Panera Bread, a popular food chain, is under legal fire from one family that claims one of their caffeine-loaded drinks contributed to their daughter's death.
According to The Daily Wire, the family of 21-year-old Sarah Katz, who had a heart problem, has filed suit against the company after her daughter consumed a a Panera Charged Lemonade, not knowing how much caffeine it contained.
Due to a cardiac condition known as Long QT, Katz avoided high amounts of caffeine, as it could aggravate the condition.
Her friends and family vouched for how vigilant she was about caffeine consumption.
"She was very, very vigilant about what she needed to do to keep herself safe," Victoria Conroy, a former roommate, told NBC News. "I guarantee if Sarah had known how much caffeine this was, she never would have touched it with a 10-foot pole."
Panera Bread sued after 21 y/o Sarah Katz died post-consuming their "Charged Lemonades."
Sarah, who had a heart condition called Long QT Syndrome since she was 5, suffered cardiac arrest hours after drinking the liquid which has more caffeine than Red Bull and Monster combined. pic.twitter.com/NekhEbUpxB
— BoreCure (@CureBore) October 24, 2023
Katz reportedly died just hours after consuming the beverage, as The Daily Wire noted:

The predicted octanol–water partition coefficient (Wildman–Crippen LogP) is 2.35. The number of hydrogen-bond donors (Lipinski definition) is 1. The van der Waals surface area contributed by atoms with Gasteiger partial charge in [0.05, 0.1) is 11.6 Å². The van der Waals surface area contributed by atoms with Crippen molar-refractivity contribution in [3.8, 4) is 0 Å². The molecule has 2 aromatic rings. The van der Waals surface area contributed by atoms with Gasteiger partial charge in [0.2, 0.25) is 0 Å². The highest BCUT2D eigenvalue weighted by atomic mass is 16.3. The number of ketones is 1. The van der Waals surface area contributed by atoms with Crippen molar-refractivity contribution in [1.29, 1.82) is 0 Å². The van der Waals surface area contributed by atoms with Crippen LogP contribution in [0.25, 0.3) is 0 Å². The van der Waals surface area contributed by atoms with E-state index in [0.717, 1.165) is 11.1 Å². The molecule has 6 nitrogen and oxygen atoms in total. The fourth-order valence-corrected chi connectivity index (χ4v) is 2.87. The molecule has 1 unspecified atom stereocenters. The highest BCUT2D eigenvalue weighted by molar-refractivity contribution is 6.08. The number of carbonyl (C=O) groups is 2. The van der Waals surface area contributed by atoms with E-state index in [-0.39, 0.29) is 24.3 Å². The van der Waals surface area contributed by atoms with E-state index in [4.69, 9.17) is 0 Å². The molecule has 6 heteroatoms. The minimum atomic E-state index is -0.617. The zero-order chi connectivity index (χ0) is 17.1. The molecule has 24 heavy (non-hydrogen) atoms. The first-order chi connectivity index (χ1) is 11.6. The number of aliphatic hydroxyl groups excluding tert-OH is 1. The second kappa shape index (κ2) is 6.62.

On September 10, 2022, Katz ordered a Charged Lemonade with her Panera Sip Club membership, believing the drink was a traditional lemonade, the lawsuit claims. Several hours later, Katz suffered cardiac arrest at a friend’s birthday gathering; she was taken to a hospital and suffered cardiac arrest a second time, which was fatal.
Her family, in the lawsuit, claimed that the restaurant didn't do enough to warn customers that the drink was "charged" with caffeine, arguing that "charged" could also mean electrolytes.
"Defendants [Panera] knew or should have known that the Panera Charged Lemonade, as designed and formulated, once consumed, could injure children, pregnant and breastfeeding women, and people sensitive to caffeine — including those with underlying heart problems — by causing catastrophic injuries and/or death," the lawsuit read.
It was noted that a "charged" lemonade from the restaurant contains a staggering 390mg of caffeine, which is significantly more than most common energy drinks, sometimes by nearly double.
The drink also contains another stimulant, and high amounts of sugar.
A medical examiner's report ruled that Katz' death was caused by cardiac arrhythmia due to Long QT syndrome. It was noted that the ME didn't specifically attribute the event to the consumption of the Panera drink.
In the wake of the horrific event, Panera updated the description of the drink on its website.
"Naturally flavored, plant-based, with about as much CAFFEINE as our Dark Roast Coffee. Use in moderation. NOT RECOMMENDED FOR children, people sensitive to caffeine, pregnant or nursing women," the new description read, as of Saturday.